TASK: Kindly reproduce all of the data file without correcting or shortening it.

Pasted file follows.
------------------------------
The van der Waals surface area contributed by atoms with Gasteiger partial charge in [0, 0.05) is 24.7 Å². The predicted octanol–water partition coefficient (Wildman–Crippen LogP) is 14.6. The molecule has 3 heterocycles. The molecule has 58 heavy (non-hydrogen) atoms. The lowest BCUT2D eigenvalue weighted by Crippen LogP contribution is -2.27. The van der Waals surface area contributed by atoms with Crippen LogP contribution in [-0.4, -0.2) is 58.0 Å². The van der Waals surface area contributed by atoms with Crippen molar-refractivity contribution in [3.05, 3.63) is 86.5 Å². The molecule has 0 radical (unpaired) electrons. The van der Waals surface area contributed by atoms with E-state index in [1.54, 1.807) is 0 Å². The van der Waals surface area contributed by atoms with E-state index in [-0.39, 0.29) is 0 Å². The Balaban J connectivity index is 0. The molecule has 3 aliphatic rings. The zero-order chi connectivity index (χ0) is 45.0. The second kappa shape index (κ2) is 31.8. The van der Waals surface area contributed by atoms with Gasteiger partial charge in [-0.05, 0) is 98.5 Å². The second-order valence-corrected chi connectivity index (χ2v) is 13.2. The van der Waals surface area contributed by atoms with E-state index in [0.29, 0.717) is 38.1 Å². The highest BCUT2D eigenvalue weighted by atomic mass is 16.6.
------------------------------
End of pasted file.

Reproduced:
The van der Waals surface area contributed by atoms with Gasteiger partial charge in [0, 0.05) is 24.7 Å². The predicted octanol–water partition coefficient (Wildman–Crippen LogP) is 14.6. The molecule has 3 heterocycles. The molecule has 58 heavy (non-hydrogen) atoms. The lowest BCUT2D eigenvalue weighted by Crippen LogP contribution is -2.27. The van der Waals surface area contributed by atoms with Crippen LogP contribution in [-0.4, -0.2) is 58.0 Å². The van der Waals surface area contributed by atoms with Crippen molar-refractivity contribution in [3.05, 3.63) is 86.5 Å². The molecule has 0 radical (unpaired) electrons. The van der Waals surface area contributed by atoms with E-state index in [1.54, 1.807) is 0 Å². The van der Waals surface area contributed by atoms with E-state index in [-0.39, 0.29) is 0 Å². The Balaban J connectivity index is 0. The molecule has 3 aliphatic rings. The zero-order chi connectivity index (χ0) is 45.0. The second kappa shape index (κ2) is 31.8. The van der Waals surface area contributed by atoms with Gasteiger partial charge in [-0.05, 0) is 98.5 Å². The second-order valence-corrected chi connectivity index (χ2v) is 13.2. The van der Waals surface area contributed by atoms with E-state index in [0.29, 0.717) is 38.1 Å². The highest BCUT2D eigenvalue weighted by atomic mass is 16.6.